Cox Automotive monthly market tracker for August 2022 shows:
- New car market indicates signs of recovery with year-on-year increase of +1.2%
- Continual shortage of used vehicles causing marginal increases in age and mileage
- First time conversions for cars and LCVs remain positive
- September plate change not enough to cause oversupply
- Businesses urged to understand global market changes
Cox Automotive believes trends within the global automotive market may hold the key to navigating the turbulence that awaits the industry in the coming months.
The company’s market tracker for August 2022 shows continued market stabilisation in the new market, despite supply imbalances causing higher than normal age and mileage increases at a wholesale level.
Manheim August auction results
As the supply of used vehicles remains constrained by influences in the new vehicle market, retailers are diversify their stock profiles to keep their forecourts full. Meanwhile. the leasing sector finds itself in a familiar situation to previous months, with contract extensions and older, higher mileage vehicles being de-fleeted and funnelled into the wholesale market.
As a result, the average age of wholesale vehicles in August 2022 was just over 104 months compared to just over 96 months in August 2019. However, although the average mileage dropped in August 2020 and 2021, the mileage of 70,000 recorded in August 2022 is similar to that of August 2019. Average wholesale prices are at a three-year high of £7,283 compared with £6,519 recorded last year.
A glimmer of hope across Europe
Some positive signs can be found in new car markets across Europe, which finally returned to year-on-year growth in August. Celebrations were muted, however, as markets remain significantly below pre-pandemic levels. Last month, Germany registered a 3% YOY increase, as did France (+3.8%), Italy (10.1%) and Spain (9.1%). However, a YOY comparison with 2019 figures is less favourable, with Germany (-36.5%), France (-29.3%), Italy (-20.2%) and Spain (-30.3%) all significantly below numbers recorded before the pandemic. Used car sales activity across key European markets also slowed, resulting in a month-on-month decline in sales volumes across Germany (-7.2%), Spain (-12.1%) and Italy (-8.1%).
The UK shares many similarities with Europe’s new car markets. New car registrations reached 68,858 in August, a 1.2% YOY increase (-25.6% on 2019), amid further signs of market stabilisation, while private sales totalled 34,900. However, the impact of supply chain shortages continues to be felt within new vehicle production, in contrast to the used vehicle market, which enjoys relative stability, with only marginal fluctuations stemming from ongoing supply and demand dynamics.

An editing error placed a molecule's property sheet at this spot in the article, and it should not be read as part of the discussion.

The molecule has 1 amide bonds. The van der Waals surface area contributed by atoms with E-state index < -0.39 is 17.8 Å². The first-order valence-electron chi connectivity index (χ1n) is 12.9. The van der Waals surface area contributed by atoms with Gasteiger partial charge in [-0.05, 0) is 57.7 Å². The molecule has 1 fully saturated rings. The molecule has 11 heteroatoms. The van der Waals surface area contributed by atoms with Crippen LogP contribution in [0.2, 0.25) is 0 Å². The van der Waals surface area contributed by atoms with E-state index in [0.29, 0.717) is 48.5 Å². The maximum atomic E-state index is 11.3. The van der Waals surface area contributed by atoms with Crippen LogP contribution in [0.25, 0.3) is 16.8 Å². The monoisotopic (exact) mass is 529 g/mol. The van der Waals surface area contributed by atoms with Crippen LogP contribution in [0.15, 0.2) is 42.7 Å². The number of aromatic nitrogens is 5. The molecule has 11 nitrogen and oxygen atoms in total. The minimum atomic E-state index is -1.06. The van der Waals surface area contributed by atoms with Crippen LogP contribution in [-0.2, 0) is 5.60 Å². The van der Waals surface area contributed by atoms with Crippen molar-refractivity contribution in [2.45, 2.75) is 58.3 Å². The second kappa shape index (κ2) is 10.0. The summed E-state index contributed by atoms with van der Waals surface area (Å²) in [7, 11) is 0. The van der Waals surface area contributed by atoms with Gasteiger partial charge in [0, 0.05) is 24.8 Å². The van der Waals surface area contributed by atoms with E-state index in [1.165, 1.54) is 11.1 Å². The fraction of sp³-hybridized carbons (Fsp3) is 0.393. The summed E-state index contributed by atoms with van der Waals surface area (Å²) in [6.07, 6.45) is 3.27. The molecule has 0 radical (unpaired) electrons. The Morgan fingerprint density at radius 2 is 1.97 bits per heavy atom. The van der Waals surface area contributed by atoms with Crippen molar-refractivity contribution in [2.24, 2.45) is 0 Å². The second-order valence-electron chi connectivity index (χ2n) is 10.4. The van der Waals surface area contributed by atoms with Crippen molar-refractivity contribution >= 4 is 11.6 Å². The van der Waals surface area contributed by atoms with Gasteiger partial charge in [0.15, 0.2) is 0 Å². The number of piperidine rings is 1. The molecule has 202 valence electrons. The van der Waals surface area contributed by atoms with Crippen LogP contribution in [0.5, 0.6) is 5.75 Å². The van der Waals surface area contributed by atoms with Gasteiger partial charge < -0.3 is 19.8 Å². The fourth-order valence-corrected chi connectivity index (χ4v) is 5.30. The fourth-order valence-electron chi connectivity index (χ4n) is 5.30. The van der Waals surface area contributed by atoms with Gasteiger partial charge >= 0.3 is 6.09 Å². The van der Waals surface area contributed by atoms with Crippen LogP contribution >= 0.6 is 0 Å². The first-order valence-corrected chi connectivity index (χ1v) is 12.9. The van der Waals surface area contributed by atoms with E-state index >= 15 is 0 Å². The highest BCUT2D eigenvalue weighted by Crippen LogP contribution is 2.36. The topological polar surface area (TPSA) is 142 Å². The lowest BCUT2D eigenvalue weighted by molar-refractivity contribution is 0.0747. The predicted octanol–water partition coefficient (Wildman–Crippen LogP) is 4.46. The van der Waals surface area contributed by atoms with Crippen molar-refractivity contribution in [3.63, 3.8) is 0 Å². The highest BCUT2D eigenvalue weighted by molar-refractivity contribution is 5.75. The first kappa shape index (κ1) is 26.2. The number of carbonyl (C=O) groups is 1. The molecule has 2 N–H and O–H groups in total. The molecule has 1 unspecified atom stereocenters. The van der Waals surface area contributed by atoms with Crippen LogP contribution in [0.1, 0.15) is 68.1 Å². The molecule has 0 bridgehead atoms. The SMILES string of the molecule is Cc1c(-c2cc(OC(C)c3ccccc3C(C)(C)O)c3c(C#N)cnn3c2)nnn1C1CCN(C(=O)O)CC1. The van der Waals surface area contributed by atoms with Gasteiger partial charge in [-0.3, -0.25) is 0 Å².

Keep a weather eye on the horizon
Philip Nothard, Insight and Strategy Director at Cox Automotive, said “Automotive businesses must keep an eye on the horizon to navigate potential storms. With consumer confidence affected by the rising cost of living in the UK, coupled with political changes at the top of government and expected economic struggles on the way, the sector faces a potentially tricky time in the coming months.
“The latest key indicators on Cox Automotive’s Data Dashboard reflect the impact of the ongoing shortage of used vehicles, with marginal increases in average age and mileage and the supply and demand imbalance remains that we have seen for some time. In addition, first-time conversions for cars and LCVs remain positive as retailers focus on keeping their forecourts full. However, although the September plate change created those much-needed used vehicles, it won't be enough to cause significant oversupply for some time.
“The key is understanding the variance between supply levels down to a model and derivative level. Alongside this is the understanding that we are no longer in a period of heavy demand as we were in 2021. Therefore, it is ever more critical to ensure vehicles are advertised with strong imagery and descriptions and that vehicles entering the wholesale market are appraised and valued accordingly.”